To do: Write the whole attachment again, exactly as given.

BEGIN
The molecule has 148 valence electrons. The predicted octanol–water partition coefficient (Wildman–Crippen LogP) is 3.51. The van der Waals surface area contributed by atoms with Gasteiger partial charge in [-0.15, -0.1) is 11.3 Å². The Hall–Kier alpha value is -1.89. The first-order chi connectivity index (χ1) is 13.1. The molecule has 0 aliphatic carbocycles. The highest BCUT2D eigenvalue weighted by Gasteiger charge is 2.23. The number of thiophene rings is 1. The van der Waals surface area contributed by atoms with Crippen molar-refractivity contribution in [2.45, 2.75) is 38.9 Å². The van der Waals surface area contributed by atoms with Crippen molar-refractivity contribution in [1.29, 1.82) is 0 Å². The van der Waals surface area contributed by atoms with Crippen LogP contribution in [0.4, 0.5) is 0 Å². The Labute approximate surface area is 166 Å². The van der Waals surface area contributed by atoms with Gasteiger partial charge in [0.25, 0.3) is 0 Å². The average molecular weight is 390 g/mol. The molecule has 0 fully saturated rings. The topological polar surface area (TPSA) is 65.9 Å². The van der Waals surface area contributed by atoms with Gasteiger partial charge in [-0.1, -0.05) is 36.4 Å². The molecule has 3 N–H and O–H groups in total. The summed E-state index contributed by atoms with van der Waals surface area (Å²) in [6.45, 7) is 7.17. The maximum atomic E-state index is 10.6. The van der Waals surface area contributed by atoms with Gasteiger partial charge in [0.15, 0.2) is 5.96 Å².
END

The molecule has 148 valence electrons. The predicted octanol–water partition coefficient (Wildman–Crippen LogP) is 3.51. The van der Waals surface area contributed by atoms with Gasteiger partial charge in [-0.15, -0.1) is 11.3 Å². The Hall–Kier alpha value is -1.89. The first-order chi connectivity index (χ1) is 13.1. The molecule has 0 aliphatic carbocycles. The highest BCUT2D eigenvalue weighted by Gasteiger charge is 2.23. The number of thiophene rings is 1. The van der Waals surface area contributed by atoms with Crippen molar-refractivity contribution in [2.45, 2.75) is 38.9 Å². The van der Waals surface area contributed by atoms with Crippen molar-refractivity contribution in [1.29, 1.82) is 0 Å². The van der Waals surface area contributed by atoms with Crippen LogP contribution in [0.4, 0.5) is 0 Å². The Labute approximate surface area is 166 Å². The van der Waals surface area contributed by atoms with Gasteiger partial charge in [0.25, 0.3) is 0 Å². The average molecular weight is 390 g/mol. The molecule has 0 fully saturated rings. The topological polar surface area (TPSA) is 65.9 Å². The van der Waals surface area contributed by atoms with Gasteiger partial charge in [-0.1, -0.05) is 36.4 Å². The molecule has 3 N–H and O–H groups in total. The summed E-state index contributed by atoms with van der Waals surface area (Å²) in [6.45, 7) is 7.17. The maximum atomic E-state index is 10.6. The van der Waals surface area contributed by atoms with Gasteiger partial charge in [0.15, 0.2) is 5.96 Å².